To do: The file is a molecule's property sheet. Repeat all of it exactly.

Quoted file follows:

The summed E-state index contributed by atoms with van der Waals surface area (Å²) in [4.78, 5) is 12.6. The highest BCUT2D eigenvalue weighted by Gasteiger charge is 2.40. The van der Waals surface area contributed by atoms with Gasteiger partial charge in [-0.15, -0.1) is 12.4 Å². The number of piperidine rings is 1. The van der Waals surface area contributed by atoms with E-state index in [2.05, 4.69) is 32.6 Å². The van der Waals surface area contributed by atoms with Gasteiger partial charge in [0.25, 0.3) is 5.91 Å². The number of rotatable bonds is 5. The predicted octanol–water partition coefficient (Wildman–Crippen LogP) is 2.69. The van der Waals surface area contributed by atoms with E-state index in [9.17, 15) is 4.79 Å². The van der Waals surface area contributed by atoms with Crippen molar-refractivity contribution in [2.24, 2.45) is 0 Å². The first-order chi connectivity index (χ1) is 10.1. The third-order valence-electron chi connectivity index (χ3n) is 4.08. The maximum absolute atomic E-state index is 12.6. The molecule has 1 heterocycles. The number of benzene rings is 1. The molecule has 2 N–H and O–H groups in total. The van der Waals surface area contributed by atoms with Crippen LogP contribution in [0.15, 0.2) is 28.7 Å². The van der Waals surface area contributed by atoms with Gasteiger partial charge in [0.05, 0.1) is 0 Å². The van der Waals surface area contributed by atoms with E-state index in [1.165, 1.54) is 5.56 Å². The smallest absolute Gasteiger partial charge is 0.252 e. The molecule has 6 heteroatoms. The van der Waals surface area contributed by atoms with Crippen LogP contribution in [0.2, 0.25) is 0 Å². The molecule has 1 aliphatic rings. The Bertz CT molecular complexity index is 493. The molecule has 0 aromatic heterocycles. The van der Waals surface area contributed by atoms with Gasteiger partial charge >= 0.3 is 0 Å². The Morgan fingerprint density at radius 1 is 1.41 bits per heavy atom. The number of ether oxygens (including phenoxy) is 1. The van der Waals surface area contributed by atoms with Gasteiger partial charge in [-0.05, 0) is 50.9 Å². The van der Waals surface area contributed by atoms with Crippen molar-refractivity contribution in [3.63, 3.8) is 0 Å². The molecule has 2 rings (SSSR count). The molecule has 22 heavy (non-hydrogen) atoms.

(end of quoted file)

The summed E-state index contributed by atoms with van der Waals surface area (Å²) in [4.78, 5) is 12.6. The highest BCUT2D eigenvalue weighted by Gasteiger charge is 2.40. The van der Waals surface area contributed by atoms with Gasteiger partial charge in [-0.15, -0.1) is 12.4 Å². The number of piperidine rings is 1. The van der Waals surface area contributed by atoms with E-state index in [2.05, 4.69) is 32.6 Å². The van der Waals surface area contributed by atoms with Gasteiger partial charge in [0.25, 0.3) is 5.91 Å². The number of rotatable bonds is 5. The predicted octanol–water partition coefficient (Wildman–Crippen LogP) is 2.69. The van der Waals surface area contributed by atoms with E-state index in [9.17, 15) is 4.79 Å². The van der Waals surface area contributed by atoms with Crippen molar-refractivity contribution in [2.24, 2.45) is 0 Å². The first-order chi connectivity index (χ1) is 10.1. The third-order valence-electron chi connectivity index (χ3n) is 4.08. The maximum absolute atomic E-state index is 12.6. The molecule has 1 heterocycles. The number of benzene rings is 1. The molecule has 2 N–H and O–H groups in total. The van der Waals surface area contributed by atoms with Crippen LogP contribution in [0.15, 0.2) is 28.7 Å². The van der Waals surface area contributed by atoms with Gasteiger partial charge in [0.05, 0.1) is 0 Å². The van der Waals surface area contributed by atoms with E-state index in [1.165, 1.54) is 5.56 Å². The smallest absolute Gasteiger partial charge is 0.252 e. The molecule has 6 heteroatoms. The van der Waals surface area contributed by atoms with Crippen LogP contribution in [0.2, 0.25) is 0 Å². The molecule has 1 aliphatic rings. The Bertz CT molecular complexity index is 493. The molecule has 0 aromatic heterocycles. The van der Waals surface area contributed by atoms with Gasteiger partial charge >= 0.3 is 0 Å². The Morgan fingerprint density at radius 1 is 1.41 bits per heavy atom. The number of ether oxygens (including phenoxy) is 1. The van der Waals surface area contributed by atoms with Gasteiger partial charge in [-0.05, 0) is 50.9 Å². The van der Waals surface area contributed by atoms with Crippen molar-refractivity contribution in [3.63, 3.8) is 0 Å². The molecule has 2 rings (SSSR count). The molecule has 22 heavy (non-hydrogen) atoms.